While the king and queen were amazed by this blessing, they were unfortunately corrupt, and they saw little value in having a child who appeared pure and kind. When Miao-Shan got older, the king wanted to find a husband for her. But she told her father she would only marry someone if by so doing she would help alleviate the suffering of all mankind.
The king became enraged when he heard of her devotion to helping others, and forced her to slave away at menial tasks. Her mother, the queen, and her two sisters admonished her, all to no avail.
In desperation, the king decided to let her pursue her religious calling at a monastery, but ordered the nuns there to treat her so badly she would change her mind. She was forced to collect wood and water, and run the garden for the kitchen. They thought this would be nearly impossible, since the land around the monastery was barren. To everyone's amazement, the garden flourished even in winter, and a spring welled up out of nowhere next to the kitchen.
When the king heard about these miracles, he decided that he was going to kill Miao-Shan and the nuns who were supposed to have tormented her. But as his henchmen arrived at the monastery, a spirit came out of a fog of clouds and carried her away to safety on a remote island. She lived there on her own for many years, pursuing a life of of religious dedication.
Several years later, her father, the king, became seriously ill. He was unable to sleep or eat, and his doctors believed he would certainly die soon. As he was about to pass on, a monk came to visit the king. The monk told the king he could cure the monarch, but he would have to grind up the arms and eyes of one free from hatred to make the medicine. The king thought this was impossible, but the monk assured him that there was a Bodhisattva living in the king's domain who would gladly surrender those items if asked.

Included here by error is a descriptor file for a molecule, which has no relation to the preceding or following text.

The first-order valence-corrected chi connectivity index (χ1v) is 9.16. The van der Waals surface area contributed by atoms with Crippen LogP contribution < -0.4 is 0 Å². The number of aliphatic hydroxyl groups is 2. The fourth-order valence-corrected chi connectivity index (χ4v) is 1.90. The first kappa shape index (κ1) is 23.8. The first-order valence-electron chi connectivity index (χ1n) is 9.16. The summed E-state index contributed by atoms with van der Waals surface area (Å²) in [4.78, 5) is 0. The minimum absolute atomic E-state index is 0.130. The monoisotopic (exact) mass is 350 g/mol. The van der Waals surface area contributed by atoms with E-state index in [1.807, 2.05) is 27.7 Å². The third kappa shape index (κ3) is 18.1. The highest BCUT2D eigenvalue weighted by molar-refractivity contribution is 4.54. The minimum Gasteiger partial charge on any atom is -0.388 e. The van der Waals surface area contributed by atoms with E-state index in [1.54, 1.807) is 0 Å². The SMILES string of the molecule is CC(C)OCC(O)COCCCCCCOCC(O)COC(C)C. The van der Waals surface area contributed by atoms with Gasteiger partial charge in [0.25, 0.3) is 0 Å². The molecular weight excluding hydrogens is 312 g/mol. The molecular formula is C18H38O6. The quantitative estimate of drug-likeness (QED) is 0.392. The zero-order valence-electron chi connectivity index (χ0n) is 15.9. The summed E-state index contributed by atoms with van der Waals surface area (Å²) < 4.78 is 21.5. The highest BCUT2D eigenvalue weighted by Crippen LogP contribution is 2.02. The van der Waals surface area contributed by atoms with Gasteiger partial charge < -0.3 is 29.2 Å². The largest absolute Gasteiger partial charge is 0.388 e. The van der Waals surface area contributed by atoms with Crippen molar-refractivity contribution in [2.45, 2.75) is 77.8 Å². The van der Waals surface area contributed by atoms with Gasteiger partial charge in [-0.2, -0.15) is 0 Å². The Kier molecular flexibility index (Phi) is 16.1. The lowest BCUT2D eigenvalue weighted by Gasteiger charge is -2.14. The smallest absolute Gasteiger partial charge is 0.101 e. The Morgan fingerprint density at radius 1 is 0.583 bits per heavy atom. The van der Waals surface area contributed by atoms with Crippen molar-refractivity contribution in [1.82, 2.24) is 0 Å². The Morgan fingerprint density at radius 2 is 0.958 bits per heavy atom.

The king sent an envoy to find this unknown bodhisattva. When the envoy made his request, Miao-Shan gladly cut out her eyes and severed her arms. The envoy returned, the monk made the medicine, and the king instantly recovered. When the king thanked the monk, the monk admonished him. "You should thank the one who gave their eyes and arms." Suddenly, the monk disappeared. The king believed this was divine intervention, and after ordering a coach prepared, headed off with his family to find and thank the unknown bodhisattva.
When the royal family arrived, they realized it is was their daughter Miao-Shan who had made the sacrifice. Miao-Shan spoke up, "Mindful of my father's love, I have repaid him with my eyes and arms." With eyes full of tears and hearts full of shame, the family gathered to hug Miao-Shan. As they did, auspicious clouds formed around Miao-Shan. The earth trembled, flowers rained down, and a holy manifestation of the Thousand Eyes and Thousand Arms appeared hovering in the air.
And then, the bodhisattva was gone. To honor Miao-Shan, the royal family built a shrine on the spot, which is known as Fragrant Mountain.